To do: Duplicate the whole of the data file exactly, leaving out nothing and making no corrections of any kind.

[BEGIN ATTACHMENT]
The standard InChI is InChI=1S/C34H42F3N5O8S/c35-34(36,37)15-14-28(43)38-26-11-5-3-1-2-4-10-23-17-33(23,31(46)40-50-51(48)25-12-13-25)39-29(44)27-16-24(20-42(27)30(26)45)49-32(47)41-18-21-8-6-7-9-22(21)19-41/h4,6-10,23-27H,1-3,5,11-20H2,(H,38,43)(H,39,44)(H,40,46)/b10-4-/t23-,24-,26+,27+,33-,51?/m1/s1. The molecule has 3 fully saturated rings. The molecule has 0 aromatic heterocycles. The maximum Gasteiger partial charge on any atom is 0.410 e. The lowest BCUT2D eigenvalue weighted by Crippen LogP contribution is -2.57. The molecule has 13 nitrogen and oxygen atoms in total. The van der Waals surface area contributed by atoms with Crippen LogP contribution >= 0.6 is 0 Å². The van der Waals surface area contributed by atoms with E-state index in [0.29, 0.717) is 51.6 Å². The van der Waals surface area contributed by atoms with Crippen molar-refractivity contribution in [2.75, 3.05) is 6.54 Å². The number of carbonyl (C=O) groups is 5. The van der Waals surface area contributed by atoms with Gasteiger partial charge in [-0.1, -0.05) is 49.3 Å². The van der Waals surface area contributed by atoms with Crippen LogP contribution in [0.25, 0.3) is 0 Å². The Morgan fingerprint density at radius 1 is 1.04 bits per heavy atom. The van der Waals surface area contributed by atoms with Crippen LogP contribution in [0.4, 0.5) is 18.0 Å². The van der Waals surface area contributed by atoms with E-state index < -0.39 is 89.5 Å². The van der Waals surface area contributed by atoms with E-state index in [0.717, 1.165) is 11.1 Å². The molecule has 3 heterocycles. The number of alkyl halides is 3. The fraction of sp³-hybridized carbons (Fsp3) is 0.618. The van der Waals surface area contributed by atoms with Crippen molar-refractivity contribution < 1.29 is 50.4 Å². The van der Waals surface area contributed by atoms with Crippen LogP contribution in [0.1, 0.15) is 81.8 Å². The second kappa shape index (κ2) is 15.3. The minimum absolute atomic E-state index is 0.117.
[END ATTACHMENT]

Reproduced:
The standard InChI is InChI=1S/C34H42F3N5O8S/c35-34(36,37)15-14-28(43)38-26-11-5-3-1-2-4-10-23-17-33(23,31(46)40-50-51(48)25-12-13-25)39-29(44)27-16-24(20-42(27)30(26)45)49-32(47)41-18-21-8-6-7-9-22(21)19-41/h4,6-10,23-27H,1-3,5,11-20H2,(H,38,43)(H,39,44)(H,40,46)/b10-4-/t23-,24-,26+,27+,33-,51?/m1/s1. The molecule has 3 fully saturated rings. The molecule has 0 aromatic heterocycles. The maximum Gasteiger partial charge on any atom is 0.410 e. The lowest BCUT2D eigenvalue weighted by Crippen LogP contribution is -2.57. The molecule has 13 nitrogen and oxygen atoms in total. The van der Waals surface area contributed by atoms with Crippen LogP contribution >= 0.6 is 0 Å². The van der Waals surface area contributed by atoms with E-state index in [0.29, 0.717) is 51.6 Å². The van der Waals surface area contributed by atoms with Crippen molar-refractivity contribution in [2.75, 3.05) is 6.54 Å². The number of carbonyl (C=O) groups is 5. The van der Waals surface area contributed by atoms with Gasteiger partial charge in [-0.1, -0.05) is 49.3 Å². The van der Waals surface area contributed by atoms with Crippen LogP contribution in [0.25, 0.3) is 0 Å². The Morgan fingerprint density at radius 1 is 1.04 bits per heavy atom. The van der Waals surface area contributed by atoms with Crippen LogP contribution in [0.4, 0.5) is 18.0 Å². The van der Waals surface area contributed by atoms with E-state index < -0.39 is 89.5 Å². The van der Waals surface area contributed by atoms with E-state index in [0.717, 1.165) is 11.1 Å². The molecule has 3 heterocycles. The number of alkyl halides is 3. The fraction of sp³-hybridized carbons (Fsp3) is 0.618. The van der Waals surface area contributed by atoms with Crippen molar-refractivity contribution < 1.29 is 50.4 Å². The van der Waals surface area contributed by atoms with Crippen LogP contribution in [0.1, 0.15) is 81.8 Å². The second kappa shape index (κ2) is 15.3. The minimum absolute atomic E-state index is 0.117.